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American Indian Studies Hosts Oklahoma Poet

November 2, 2009

This past week American Indian Studies at the University of Illinois hosted Chicago poet Quraysh Lansana.  Now, you may be wondering why the headline reads, “Oklahoma Poet.”  It’s simple.  Quraysh Lansana is an Okie from Enid, but like many of us, he left his birthplace to seek his artistic fortunes elsewhere.  And did he ever!

Quraysh is the author of five books of poetry, and he is also the director of the Gwendolyn Brooks Center for Black Literature and Creative Writing at Chicago State University where he is also an associate professor.   According to poet Renny Golden in the forward of Lansana’s latest poetry collection, bloodsoil (sooner red), 2009: “His voice, imagery, and spare lyricism are influenced by poets Lucille Clifton, Sterling Brown and Walt Whitman.”

Lansana’s other books include cockroach children: corner poems and street psalms (1995) and Southside Rain (2000) and They Shall Run (2004), a collection of poems based on the life of Harriet Tubman. He is the author of a children’s book, The Big World (1999), and co-editor of Dream of a Word: The Tia Chucha Press Poetry Anthology (2006) and Role Call: A Generational Anthology of Social and Political Black Literature and Art, published in 2002.  On October 29, Quraysh gave a hot reading to an audience of around 30 at the IUB, a bookstore on the Illinois campus.

While in Urbana-Champaign, Quraysh also visited the Native American House and gave a short reading from a work-in-progress about Oklahoma.  He is collaborating with two other Okies, uh-hum, poet and scholar Dean Rader, and me.  Dean is one of those superstar Okies, too.  He’s the author of four books.  He left Weatherford, Oklahoma years ago to find fame and fortune in Texas, New York, Texas again, and now California where he is an associate professor in English at the University of San Francisco.  I know, I know, we all left Oklahoma and wound up teaching in English departmentlands.  Anyway, check out Dean’s blog, The Weekly Rader, it’s savvy and smart, and from time to time a little Okie-ness slips in to his posts. (I like.)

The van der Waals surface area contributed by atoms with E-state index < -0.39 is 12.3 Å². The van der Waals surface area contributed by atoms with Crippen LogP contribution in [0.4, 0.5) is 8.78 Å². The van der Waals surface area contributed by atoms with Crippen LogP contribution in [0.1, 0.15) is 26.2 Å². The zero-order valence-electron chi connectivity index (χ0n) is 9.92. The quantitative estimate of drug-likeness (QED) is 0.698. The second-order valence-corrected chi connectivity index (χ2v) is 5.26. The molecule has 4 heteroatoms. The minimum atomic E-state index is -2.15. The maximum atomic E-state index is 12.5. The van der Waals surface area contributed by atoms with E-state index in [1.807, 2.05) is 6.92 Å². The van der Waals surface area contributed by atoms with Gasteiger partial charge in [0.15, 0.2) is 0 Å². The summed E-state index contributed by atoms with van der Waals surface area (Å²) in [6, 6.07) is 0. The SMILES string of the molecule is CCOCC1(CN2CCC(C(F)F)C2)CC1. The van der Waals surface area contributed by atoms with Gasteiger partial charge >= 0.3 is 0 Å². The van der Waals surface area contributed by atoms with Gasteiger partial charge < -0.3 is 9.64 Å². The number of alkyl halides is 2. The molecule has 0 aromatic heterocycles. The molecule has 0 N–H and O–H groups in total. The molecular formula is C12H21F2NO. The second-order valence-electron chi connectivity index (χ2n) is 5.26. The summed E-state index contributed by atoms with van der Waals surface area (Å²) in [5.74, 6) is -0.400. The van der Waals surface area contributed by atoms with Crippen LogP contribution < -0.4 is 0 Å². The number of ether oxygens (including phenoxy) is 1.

The three of us are working on a book that includes personal poems about growing up in Oklahoma, essays, and historical accounts of our state, (frankly a place that was never meant to be what it became.)  As early as the late 1880s, statesmen and scoundrels alike were hoping to carve up the land every which way.  It’s no wonder why we’re all a little . . . . . . you fill in the blank.

Stay tuned for more reports on our progress and tribulations as we write this dang book.  (Here’s where you can mimic my Okie accent.)

Pictured here, left to right, are some of the people who attended Quraysh’s reading and talk at NAH last week.  AIS-host poet Quraysh Lansana

Kathy Perkins, (IL theater department and wonderwoman lighting expert), Louellyn White, (Mohawk). Lou and I ran into each other at a recent protest against, the Chief. Ask Lou about it.  She’s a post-doc at AIS this year.  Cheryl Cash and John Low are my friends.  John (Pokagon Band Potawatomi Indian Nation) is a visiting assistant professor this year at AIS.  John McKinn, (Maricopa) is the associate director of AIS.  (I keep asking Mckinn for a raise.)  Then, standing, Quraysh Lansana, and Geoff Summers, a creative writing major, fiction, at the University of Illinois.

We did take time for eating while Quraysh was in town.  Pictured below are my colleagues, creative writers David Wright, and Audrey Petty at Kofusion in downtown Champaign, IL.  (Quraysh is in the middle.)  Goodness knows we’re all foodies!

PS: Stay tuned for my next report on the Washington summit President Obama is hosting on November 5, with leaders of American Indian tribes; over 550 natives are invited to attend.  The first of its kind. (Well, not really, but watch for my report, anyway.)

Quraysh-D-A_1

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